Party? I’d forgotten about the party. “Maybe,” Rowan answered for us.
“We’ll be there,” I said. Bradley winked, then took off down the hall.
Rowan exhaled slowly. “That guy is too much.”
“I like him.” I studied the fresh T-shirt Rowan had changed into. This one featured a cat holding a piece of pizza in one hand and a taco in the other. A purple-and-black galaxy played out in the background.
“I think I like this one even more than the hypnotized cat,” I said, pointing at it.
“Thanks.” He lifted the familiar coffee-stained book into the air. “Ready for an adventure?”
“You mean am I ready to walk back out into the cold?” I flourished my hand toward the door. “Why not?”
Poststorm Dingle had a completely different temperament. The heavy clouds had thinned into a soft haze, and water lapped restfully against the edges of the cliffs. We rode past a marina filled with colorful bobbing boats and signs about a local hero, a dolphin named Fungie, who, according to Rowan, had been visiting tourists for decades.
“We’re here,” Rowan called back to me. We coasted off the main road, our bikes picking up speed as we curved down to a small inlet.
“Wow,” I said.
“I know, right?” Rowan said.
The sand at Inch Beach sparkled a deep gray, the sun kissing it with a touch of glitter. The tide was low, and silver ruffles of water unfurled lazily onto the shore. Out on the water, sunlight fragmented into kaleidoscope shapes. Stress melted from my shoulders, and my lungs opened up. I took the first deep breaths I had in days.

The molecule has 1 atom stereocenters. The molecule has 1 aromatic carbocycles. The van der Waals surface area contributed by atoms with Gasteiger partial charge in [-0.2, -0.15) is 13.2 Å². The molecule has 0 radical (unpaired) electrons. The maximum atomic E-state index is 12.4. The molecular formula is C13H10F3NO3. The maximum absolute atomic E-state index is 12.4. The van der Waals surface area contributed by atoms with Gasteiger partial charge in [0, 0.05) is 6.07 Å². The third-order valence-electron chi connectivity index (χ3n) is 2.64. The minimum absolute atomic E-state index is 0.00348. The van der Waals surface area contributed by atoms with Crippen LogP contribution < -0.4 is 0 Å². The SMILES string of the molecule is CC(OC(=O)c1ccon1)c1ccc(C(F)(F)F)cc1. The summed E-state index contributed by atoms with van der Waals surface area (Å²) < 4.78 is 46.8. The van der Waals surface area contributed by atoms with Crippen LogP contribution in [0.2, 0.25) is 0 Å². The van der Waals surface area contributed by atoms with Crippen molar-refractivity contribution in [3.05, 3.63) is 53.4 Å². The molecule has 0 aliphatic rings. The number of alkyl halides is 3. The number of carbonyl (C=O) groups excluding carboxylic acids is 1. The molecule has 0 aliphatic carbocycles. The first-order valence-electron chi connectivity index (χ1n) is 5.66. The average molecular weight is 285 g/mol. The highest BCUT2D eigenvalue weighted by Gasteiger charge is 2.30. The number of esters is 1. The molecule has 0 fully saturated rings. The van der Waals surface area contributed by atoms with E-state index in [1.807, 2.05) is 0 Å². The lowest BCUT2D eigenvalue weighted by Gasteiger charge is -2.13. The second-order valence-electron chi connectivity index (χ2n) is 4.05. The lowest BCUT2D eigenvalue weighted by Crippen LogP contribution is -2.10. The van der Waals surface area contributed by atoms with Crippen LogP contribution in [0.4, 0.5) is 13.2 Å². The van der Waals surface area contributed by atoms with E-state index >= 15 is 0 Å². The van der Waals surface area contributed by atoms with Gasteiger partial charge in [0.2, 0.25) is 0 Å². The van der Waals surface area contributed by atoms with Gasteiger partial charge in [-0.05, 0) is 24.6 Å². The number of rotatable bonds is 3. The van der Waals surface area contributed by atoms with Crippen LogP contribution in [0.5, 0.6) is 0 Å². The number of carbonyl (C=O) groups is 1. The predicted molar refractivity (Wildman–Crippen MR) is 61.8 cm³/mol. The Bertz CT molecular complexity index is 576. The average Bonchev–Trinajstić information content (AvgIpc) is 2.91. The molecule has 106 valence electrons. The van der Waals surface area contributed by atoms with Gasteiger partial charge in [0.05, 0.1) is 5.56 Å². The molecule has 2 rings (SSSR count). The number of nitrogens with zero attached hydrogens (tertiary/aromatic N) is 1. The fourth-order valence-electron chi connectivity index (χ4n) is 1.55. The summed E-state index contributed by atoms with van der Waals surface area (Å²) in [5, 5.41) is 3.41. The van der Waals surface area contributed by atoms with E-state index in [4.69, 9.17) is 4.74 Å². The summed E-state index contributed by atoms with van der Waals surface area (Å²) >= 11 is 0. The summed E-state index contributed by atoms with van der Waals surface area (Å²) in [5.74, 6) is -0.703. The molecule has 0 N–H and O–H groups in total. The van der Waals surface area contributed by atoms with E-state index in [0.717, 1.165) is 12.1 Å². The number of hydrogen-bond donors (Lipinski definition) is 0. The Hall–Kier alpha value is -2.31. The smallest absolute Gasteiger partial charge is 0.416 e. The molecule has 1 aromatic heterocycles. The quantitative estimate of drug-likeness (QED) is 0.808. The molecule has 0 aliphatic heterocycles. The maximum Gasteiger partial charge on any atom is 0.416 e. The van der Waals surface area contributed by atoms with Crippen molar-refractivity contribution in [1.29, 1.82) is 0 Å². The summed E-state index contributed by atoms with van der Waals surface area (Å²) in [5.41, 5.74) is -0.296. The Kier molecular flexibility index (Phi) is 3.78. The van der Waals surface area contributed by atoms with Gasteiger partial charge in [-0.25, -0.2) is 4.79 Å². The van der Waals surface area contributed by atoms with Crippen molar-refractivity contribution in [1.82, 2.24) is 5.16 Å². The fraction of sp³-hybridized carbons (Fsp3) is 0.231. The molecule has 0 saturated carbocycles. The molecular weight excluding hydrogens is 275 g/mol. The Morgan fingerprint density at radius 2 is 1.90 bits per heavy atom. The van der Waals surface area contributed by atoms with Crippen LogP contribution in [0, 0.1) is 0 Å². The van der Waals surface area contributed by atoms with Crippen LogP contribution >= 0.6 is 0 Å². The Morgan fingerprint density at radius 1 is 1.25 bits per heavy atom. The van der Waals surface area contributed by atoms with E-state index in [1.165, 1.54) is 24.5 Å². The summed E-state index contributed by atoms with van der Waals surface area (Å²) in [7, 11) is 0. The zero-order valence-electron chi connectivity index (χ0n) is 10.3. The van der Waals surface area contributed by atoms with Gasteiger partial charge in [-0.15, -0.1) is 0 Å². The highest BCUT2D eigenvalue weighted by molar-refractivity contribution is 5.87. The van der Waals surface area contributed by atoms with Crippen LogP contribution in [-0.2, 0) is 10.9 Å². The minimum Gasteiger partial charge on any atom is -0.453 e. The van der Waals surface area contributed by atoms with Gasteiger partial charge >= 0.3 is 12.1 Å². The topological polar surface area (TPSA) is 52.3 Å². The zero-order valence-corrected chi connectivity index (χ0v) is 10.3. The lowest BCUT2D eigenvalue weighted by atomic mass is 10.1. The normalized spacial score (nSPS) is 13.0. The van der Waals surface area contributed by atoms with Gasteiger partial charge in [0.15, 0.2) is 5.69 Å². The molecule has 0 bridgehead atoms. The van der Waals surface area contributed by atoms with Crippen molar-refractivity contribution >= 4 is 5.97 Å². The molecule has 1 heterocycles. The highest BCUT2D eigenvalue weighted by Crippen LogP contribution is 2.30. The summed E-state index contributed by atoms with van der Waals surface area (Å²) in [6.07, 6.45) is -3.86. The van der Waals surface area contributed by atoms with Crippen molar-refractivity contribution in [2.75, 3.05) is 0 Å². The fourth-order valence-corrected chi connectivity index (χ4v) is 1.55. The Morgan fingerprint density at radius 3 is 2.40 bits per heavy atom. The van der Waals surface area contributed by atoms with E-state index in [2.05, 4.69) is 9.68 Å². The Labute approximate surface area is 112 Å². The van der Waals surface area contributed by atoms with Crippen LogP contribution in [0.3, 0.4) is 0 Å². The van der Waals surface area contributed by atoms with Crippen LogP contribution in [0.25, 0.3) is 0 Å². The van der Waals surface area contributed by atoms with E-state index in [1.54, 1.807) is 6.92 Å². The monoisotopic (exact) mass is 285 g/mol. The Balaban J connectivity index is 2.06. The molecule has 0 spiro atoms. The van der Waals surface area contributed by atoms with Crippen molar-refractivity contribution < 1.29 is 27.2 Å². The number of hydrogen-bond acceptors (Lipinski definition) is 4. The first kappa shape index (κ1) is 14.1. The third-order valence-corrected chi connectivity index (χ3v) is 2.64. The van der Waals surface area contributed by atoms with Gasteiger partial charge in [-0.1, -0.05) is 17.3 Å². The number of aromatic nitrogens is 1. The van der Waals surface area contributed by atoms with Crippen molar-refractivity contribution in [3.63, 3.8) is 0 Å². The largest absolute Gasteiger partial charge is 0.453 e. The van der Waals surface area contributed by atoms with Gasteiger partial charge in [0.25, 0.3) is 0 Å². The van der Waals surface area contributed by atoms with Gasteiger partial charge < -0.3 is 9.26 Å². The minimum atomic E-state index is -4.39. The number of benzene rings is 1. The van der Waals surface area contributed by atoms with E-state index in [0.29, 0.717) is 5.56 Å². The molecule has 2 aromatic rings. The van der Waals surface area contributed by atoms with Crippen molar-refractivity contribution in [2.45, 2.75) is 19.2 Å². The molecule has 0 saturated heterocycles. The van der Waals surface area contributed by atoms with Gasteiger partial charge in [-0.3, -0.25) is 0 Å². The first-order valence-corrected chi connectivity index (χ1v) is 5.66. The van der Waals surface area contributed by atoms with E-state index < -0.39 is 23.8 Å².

Next to the sand was a small, sea-glass-green building with SAMMY’S STORE stenciled on the side. Large swirly script read:
Dear Inch must I leave you
I have promises to keep
Perhaps miles to go
To my last sleep
It reminded me of a paper I’d written for English last year about the similarities between Robert Frost’s “Stopping by Woods on a Snowy Evening” and Emily Dickinson’s “A Bird, came down the Walk.” I loved Emily Dickinson. She didn’t get things like capitalization and punctuation right, but it didn’t matter because you could still hear exactly what she was saying.
As we made our way toward the beach, two messy-haired kids emerged from the store holding ice-cream cones and chasing each other in a feisty game of tag. Their mom played along, lifting the young girl up in the air once she caught up with her.
“She reminds me of my mom.” I nodded toward the woman. The girl now sat comfortably on the mom’s shoulders, the little boy speeding around them in a circle.
Rowan pulled his beanie over his ears. “How so?”
“The way she’s running around with them. She played with us. Lots. Even when it meant she didn’t get other stuff done.” My mom had never been a picture-perfect type of mom—the kind with a clean kitchen floor or a PTA résumé. But she was excellent at building blanket forts, and when she read to us, she did all the voices. Plus, she was just always there. Her going back to work had rocked me more than I’d thought it would.
“She sounds really great,” Rowan said, shoving his hands into his pockets. “Once, I was talking to Ian, and your mom came in to talk to him about school. I could tell she really cared.”
“She does.” So why aren’t you telling her about Cubby? a little voice inside my head asked. I brushed it away.
“So what’s your family like?” I asked carefully. I’d have to be deaf to miss the longing in his voice.
“Ha,” he said unhappily. “It’s just the three of us—my mum, my dad, and me—and we’re a mess, that’s what we are. Sometimes I wish there were more of us, to spread the misery around.”